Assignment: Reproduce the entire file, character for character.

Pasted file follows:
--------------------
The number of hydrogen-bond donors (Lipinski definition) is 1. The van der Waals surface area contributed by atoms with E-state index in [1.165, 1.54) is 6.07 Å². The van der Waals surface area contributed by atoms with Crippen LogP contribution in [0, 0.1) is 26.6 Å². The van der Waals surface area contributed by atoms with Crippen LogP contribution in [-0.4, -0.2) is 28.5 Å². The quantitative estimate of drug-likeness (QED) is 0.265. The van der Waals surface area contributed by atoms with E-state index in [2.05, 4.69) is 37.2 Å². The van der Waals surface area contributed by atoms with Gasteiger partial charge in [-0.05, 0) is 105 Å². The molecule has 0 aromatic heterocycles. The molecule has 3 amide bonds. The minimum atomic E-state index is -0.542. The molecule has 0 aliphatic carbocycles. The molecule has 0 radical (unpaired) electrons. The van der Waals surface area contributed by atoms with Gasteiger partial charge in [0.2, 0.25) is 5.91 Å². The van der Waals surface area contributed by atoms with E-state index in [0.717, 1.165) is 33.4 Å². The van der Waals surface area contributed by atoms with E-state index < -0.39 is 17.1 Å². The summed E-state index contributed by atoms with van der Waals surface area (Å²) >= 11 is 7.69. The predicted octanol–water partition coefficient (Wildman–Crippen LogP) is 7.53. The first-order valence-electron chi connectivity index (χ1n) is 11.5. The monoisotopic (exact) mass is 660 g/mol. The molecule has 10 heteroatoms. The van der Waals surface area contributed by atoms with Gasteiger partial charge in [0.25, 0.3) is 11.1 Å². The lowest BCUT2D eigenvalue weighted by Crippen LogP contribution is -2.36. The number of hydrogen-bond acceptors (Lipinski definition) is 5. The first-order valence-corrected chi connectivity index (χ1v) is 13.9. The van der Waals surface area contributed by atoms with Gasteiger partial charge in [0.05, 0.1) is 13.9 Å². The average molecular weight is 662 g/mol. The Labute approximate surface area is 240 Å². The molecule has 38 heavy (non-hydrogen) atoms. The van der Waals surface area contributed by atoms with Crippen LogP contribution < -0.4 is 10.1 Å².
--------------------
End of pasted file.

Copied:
The number of hydrogen-bond donors (Lipinski definition) is 1. The van der Waals surface area contributed by atoms with E-state index in [1.165, 1.54) is 6.07 Å². The van der Waals surface area contributed by atoms with Crippen LogP contribution in [0, 0.1) is 26.6 Å². The van der Waals surface area contributed by atoms with Crippen LogP contribution in [-0.4, -0.2) is 28.5 Å². The quantitative estimate of drug-likeness (QED) is 0.265. The van der Waals surface area contributed by atoms with E-state index in [2.05, 4.69) is 37.2 Å². The van der Waals surface area contributed by atoms with Gasteiger partial charge in [-0.05, 0) is 105 Å². The molecule has 0 aromatic heterocycles. The molecule has 3 amide bonds. The minimum atomic E-state index is -0.542. The molecule has 0 aliphatic carbocycles. The molecule has 0 radical (unpaired) electrons. The van der Waals surface area contributed by atoms with Gasteiger partial charge in [0.2, 0.25) is 5.91 Å². The van der Waals surface area contributed by atoms with E-state index in [0.717, 1.165) is 33.4 Å². The van der Waals surface area contributed by atoms with E-state index < -0.39 is 17.1 Å². The summed E-state index contributed by atoms with van der Waals surface area (Å²) >= 11 is 7.69. The predicted octanol–water partition coefficient (Wildman–Crippen LogP) is 7.53. The first-order valence-electron chi connectivity index (χ1n) is 11.5. The monoisotopic (exact) mass is 660 g/mol. The molecule has 10 heteroatoms. The van der Waals surface area contributed by atoms with Gasteiger partial charge in [0.25, 0.3) is 11.1 Å². The lowest BCUT2D eigenvalue weighted by Crippen LogP contribution is -2.36. The number of hydrogen-bond acceptors (Lipinski definition) is 5. The first-order valence-corrected chi connectivity index (χ1v) is 13.9. The van der Waals surface area contributed by atoms with Gasteiger partial charge in [0.05, 0.1) is 13.9 Å². The average molecular weight is 662 g/mol. The Labute approximate surface area is 240 Å². The molecule has 38 heavy (non-hydrogen) atoms. The van der Waals surface area contributed by atoms with Crippen LogP contribution < -0.4 is 10.1 Å².